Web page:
Aubrey Plaza plays Darius, an unpaid intern at a Seattle Magazine (her boss is the sadly underused Mary Lynn Rajskub). She is sent on an assignment to investigate an ad asking for a partner to travel back in time for unspecified reasons. From here she meets the man who placed the ad, an eccentric named Ken.

The rest of this film is an excuse to study regret and how different people deal with it. Some people dwell on it; some people fear to think about it; some people try to make sure nobody will ever make the mistakes they did. For the people who want to dismiss it because of the premise of time travel, it isn’t as high concept as it sounds. It’s so much better than it sounds.


Monday, June 25, 2012

Brave episode coming in one week

Hello Celluloid Freaks fans!

Just wanted to update you on the status of our next episode. I will be posting it sometime this coming weekend. We had a fun time recording it, but alas, we talked over each other SO MUCH that editing it has become a nightmare. So I've set aside time where I'm able to make this episode listenable, and I will post it when I get it to a point where I've added and eliminated pauses and awkward silences, respectively. This way it will sound like we're talking over each other fewer times, and there will be fewer instances of "oh, I'm sorry, what did you say?"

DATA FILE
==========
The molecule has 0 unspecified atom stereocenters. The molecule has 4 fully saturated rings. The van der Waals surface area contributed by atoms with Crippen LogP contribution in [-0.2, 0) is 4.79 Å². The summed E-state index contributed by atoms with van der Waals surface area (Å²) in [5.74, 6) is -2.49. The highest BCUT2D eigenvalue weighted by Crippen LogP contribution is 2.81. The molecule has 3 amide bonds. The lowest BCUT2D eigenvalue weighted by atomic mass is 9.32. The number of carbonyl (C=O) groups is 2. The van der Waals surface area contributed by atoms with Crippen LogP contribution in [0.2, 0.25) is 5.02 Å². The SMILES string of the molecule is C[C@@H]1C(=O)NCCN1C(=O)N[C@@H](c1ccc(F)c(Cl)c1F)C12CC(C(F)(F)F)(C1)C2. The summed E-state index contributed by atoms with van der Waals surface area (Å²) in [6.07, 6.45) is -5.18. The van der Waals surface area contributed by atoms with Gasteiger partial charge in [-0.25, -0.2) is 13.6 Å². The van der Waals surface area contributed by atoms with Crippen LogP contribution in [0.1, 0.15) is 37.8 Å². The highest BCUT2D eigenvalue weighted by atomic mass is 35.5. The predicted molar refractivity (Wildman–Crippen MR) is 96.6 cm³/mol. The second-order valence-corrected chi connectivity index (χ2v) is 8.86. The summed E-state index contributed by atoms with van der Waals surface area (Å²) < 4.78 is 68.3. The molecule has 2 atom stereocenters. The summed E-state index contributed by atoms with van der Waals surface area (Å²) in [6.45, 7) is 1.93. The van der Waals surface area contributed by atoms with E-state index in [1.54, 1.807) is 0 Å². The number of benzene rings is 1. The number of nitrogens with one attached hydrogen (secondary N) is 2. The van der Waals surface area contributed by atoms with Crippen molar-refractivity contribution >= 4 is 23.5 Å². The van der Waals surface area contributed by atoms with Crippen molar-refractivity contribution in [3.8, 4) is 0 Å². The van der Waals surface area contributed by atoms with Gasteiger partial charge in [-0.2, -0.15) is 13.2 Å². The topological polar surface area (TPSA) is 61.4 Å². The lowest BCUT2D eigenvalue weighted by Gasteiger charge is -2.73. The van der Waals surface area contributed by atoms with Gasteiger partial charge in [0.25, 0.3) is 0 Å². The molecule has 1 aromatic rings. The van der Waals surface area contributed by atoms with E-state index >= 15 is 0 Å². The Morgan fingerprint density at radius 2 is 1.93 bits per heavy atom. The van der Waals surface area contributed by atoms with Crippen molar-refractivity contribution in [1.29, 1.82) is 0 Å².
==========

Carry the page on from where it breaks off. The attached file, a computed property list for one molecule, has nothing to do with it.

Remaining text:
In the meantime, I will be seeing Moonrise Kingdom and Safety Not Guaranteed, so those written reviews will be up this week as well. I'm in the mood for some indie films this week as you can see!

See you soon!

Review: Brave (2012), dir. Mark Andrews & Brenda Chapman

The following review is spoiler free and is meant to be read BEFORE seeing the movie.

Brave is a good movie because it made me care. And despite whatever reservations and quibbles I have, Brave still made me care what would happen to whom throughout its runtime, and I am grateful. Merida is a daughter of nobility whose passion is archery. Yet she is told that she must put away such boyish endeavors and live life like a proper princess and marry somebody from another noble house and blah blah blah. This story has been done to death. I won’t say that Brave breathes new life into this story, but I will say that Merida’s characterization is what kept me going. She isn’t sidetracked by an unnecessary love story, and she learns lessons unrelated to love and courtship. Now that is refreshing!

One of my major concerns is that once again PIXAR takes a first half full of promise and then lets it descend into something generic. Even though the premise of Brave is certainly uninspired, the setup is at least handled deftly and told from an interesting point of view. And yet, with the half-way plot twist, Brave shifts focus from a strict character drama into a generic kid’s movie. I won’t say that the second half wasn’t handled well, but I will say that for once I wish a PIXAR movie had the guts to stick with where it was going in its first half and tell a strictly character-based drama.